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Film Review: AQUAMAN AND THE LOST KINGDOM (2023): James Wan’s Film Tries Hard to Justify its Existence Despite Some Fun and Exciting Sequences

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Jason Momoa Aquaman And The Lost Kingdom

Aquaman and the Lost Kingdom Review

Aquaman and the Lost Kingdom (2023) Film Review, a movie directed by James Wan, written by David Leslie Johnson-McGoldrick, James Wan and Jason Momoa and starring Jason Momoa, Amber Heard, Patrick Wilson, Yahya Abdul-Mateen II, Nicole Kidman, Randall Park, Martin Short, Temuera Morrison, Dolph Lundgren, Jani Zhao, Pilou Asbaek, Indya Moore, John Rhys-Davies and Vincent Regan.

James Wan brings Jason Momoa back to the screen in the ridiculous and overstuffed, Aquaman and the Lost Kingdom. It’s easy to sympathize with the filmmakers here who thought they were doing the right thing by making this follow-up to the wildly successful 2018 original film, Aquaman. Sometimes, however, less is more except in the case of the creators’ determining of what Amber Heard’s screen time should be.

It’s clearly apparent that Wan is trying to throw everything into this new movie (except the kitchen sink) with the hope that something will stick and resonate with viewers. Though Momoa is personable and has his moments, the movie gets bogged down in too much plot development and too little screen time for some big stars such as Amber Heard, herself, whose role seems like it was reduced from what it should have been. It’s not that Heard doesn’t still have a genuinely compelling screen presence, it’s that the filmmakers are too concerned with the actress’s real-life difficulties than with telling the story of the sequel the way it really should have been told.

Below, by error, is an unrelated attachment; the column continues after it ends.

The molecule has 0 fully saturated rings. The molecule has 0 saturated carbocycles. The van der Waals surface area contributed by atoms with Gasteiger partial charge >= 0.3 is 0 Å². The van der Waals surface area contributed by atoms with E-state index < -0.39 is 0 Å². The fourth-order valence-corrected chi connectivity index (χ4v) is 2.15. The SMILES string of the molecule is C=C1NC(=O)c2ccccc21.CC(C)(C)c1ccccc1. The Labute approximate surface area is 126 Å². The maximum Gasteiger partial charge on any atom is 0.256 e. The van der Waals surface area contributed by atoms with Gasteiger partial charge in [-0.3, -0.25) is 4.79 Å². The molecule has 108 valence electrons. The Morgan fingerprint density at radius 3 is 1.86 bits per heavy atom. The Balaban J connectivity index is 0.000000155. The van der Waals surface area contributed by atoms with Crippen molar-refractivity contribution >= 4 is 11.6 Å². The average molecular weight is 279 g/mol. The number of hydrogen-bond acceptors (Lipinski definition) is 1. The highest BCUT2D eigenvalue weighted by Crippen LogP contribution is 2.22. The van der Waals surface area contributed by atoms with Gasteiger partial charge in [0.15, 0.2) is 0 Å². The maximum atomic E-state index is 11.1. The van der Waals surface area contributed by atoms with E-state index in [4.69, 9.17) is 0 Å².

Momoa is Arthur Curry, who runs Atlantis and is married to Mera (Heard). They have a young son together. This film presents its antagonist in the form of David Kane (Yahya Abdul-Mateen II) who holds a grudge against Arthur for the death of his father. Randall Park is on board in the thankless role of Dr. Stephen Shin who serves to assist Kane. A black trident emerges which is the way to defeat Aquaman (Curry’s alter-ego) and take over his reign. But, this movie often feels like a message about global warming rather than one where the good guys and bad guys fight to save civilization as we know it.

The best part of the movie is Curry’s half-brother, King Orm (Patrick Wilson) who Curry must get out of jail in order to help him stop David Kane/Black Manta right in his tracks. Martin Short serves as Kingfish who tells our heroes where to go and how to get there, so to speak. I’m being perfectly clear here in terms of what Kingfish is actually doing. I promise I’m not making this up.

Kordax (Pilou Asbaek) is the maker of the black trident. The plot thickens when it is revealed that David has kidnapped Arthur’s son. Soon, Mera arrives to justify her existence in the film and it’s a moment of clarity in the movie that makes the audience certain that Heard should have had a bigger part in the picture. Yes, she has substantial moments here but the quantity of those moments come in minor increments.